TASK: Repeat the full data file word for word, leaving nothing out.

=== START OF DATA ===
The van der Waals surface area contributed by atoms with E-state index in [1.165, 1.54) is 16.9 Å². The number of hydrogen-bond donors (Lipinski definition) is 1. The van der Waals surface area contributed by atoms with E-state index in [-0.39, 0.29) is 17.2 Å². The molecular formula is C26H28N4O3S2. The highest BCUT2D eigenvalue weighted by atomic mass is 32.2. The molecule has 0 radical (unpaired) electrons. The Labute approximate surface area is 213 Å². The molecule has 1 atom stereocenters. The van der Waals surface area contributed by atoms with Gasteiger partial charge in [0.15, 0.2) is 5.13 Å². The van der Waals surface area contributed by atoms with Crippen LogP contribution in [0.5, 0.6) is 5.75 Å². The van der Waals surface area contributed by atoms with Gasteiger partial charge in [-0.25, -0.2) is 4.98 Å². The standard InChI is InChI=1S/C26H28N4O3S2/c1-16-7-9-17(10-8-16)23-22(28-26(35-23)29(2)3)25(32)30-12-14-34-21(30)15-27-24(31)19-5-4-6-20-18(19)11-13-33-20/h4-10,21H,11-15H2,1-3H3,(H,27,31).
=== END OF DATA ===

The van der Waals surface area contributed by atoms with E-state index in [1.165, 1.54) is 16.9 Å². The number of hydrogen-bond donors (Lipinski definition) is 1. The van der Waals surface area contributed by atoms with E-state index in [-0.39, 0.29) is 17.2 Å². The molecular formula is C26H28N4O3S2. The highest BCUT2D eigenvalue weighted by atomic mass is 32.2. The molecule has 0 radical (unpaired) electrons. The Labute approximate surface area is 213 Å². The molecule has 1 atom stereocenters. The van der Waals surface area contributed by atoms with Gasteiger partial charge in [0.15, 0.2) is 5.13 Å². The van der Waals surface area contributed by atoms with Crippen LogP contribution in [0.5, 0.6) is 5.75 Å². The van der Waals surface area contributed by atoms with Gasteiger partial charge in [-0.25, -0.2) is 4.98 Å². The standard InChI is InChI=1S/C26H28N4O3S2/c1-16-7-9-17(10-8-16)23-22(28-26(35-23)29(2)3)25(32)30-12-14-34-21(30)15-27-24(31)19-5-4-6-20-18(19)11-13-33-20/h4-10,21H,11-15H2,1-3H3,(H,27,31).